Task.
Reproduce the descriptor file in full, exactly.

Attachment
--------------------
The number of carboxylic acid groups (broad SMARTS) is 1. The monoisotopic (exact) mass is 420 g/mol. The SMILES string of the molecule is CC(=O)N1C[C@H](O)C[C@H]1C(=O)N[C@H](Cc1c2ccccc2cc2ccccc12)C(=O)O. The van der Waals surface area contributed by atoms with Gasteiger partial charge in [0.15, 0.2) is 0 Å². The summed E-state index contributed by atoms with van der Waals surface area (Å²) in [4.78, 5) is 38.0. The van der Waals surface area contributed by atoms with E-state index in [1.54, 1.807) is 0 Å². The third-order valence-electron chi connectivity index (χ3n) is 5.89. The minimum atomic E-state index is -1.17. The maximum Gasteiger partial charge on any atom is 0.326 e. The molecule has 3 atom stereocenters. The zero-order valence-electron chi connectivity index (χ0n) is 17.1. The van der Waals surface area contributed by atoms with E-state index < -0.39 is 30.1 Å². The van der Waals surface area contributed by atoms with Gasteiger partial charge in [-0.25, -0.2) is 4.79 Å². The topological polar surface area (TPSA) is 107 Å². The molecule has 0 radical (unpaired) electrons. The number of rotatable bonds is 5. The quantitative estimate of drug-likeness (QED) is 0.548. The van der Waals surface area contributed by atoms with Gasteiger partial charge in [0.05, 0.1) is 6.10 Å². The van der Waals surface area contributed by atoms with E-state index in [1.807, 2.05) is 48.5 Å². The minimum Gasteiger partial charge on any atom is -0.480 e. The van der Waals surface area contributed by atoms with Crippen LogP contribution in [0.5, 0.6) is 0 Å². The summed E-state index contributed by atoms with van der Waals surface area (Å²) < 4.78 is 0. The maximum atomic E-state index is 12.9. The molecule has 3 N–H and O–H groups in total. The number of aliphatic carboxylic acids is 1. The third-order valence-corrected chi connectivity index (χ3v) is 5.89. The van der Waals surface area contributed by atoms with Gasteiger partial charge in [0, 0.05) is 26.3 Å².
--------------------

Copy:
The number of carboxylic acid groups (broad SMARTS) is 1. The monoisotopic (exact) mass is 420 g/mol. The SMILES string of the molecule is CC(=O)N1C[C@H](O)C[C@H]1C(=O)N[C@H](Cc1c2ccccc2cc2ccccc12)C(=O)O. The van der Waals surface area contributed by atoms with Gasteiger partial charge in [0.15, 0.2) is 0 Å². The summed E-state index contributed by atoms with van der Waals surface area (Å²) in [4.78, 5) is 38.0. The van der Waals surface area contributed by atoms with E-state index in [1.54, 1.807) is 0 Å². The third-order valence-electron chi connectivity index (χ3n) is 5.89. The minimum atomic E-state index is -1.17. The maximum Gasteiger partial charge on any atom is 0.326 e. The molecule has 3 atom stereocenters. The zero-order valence-electron chi connectivity index (χ0n) is 17.1. The van der Waals surface area contributed by atoms with E-state index < -0.39 is 30.1 Å². The van der Waals surface area contributed by atoms with Gasteiger partial charge in [-0.25, -0.2) is 4.79 Å². The topological polar surface area (TPSA) is 107 Å². The molecule has 0 radical (unpaired) electrons. The number of rotatable bonds is 5. The quantitative estimate of drug-likeness (QED) is 0.548. The van der Waals surface area contributed by atoms with Gasteiger partial charge in [0.05, 0.1) is 6.10 Å². The van der Waals surface area contributed by atoms with E-state index in [1.807, 2.05) is 48.5 Å². The minimum Gasteiger partial charge on any atom is -0.480 e. The van der Waals surface area contributed by atoms with Crippen LogP contribution in [0.5, 0.6) is 0 Å². The summed E-state index contributed by atoms with van der Waals surface area (Å²) < 4.78 is 0. The maximum atomic E-state index is 12.9. The molecule has 3 N–H and O–H groups in total. The number of aliphatic carboxylic acids is 1. The third-order valence-corrected chi connectivity index (χ3v) is 5.89. The van der Waals surface area contributed by atoms with Gasteiger partial charge in [0, 0.05) is 26.3 Å².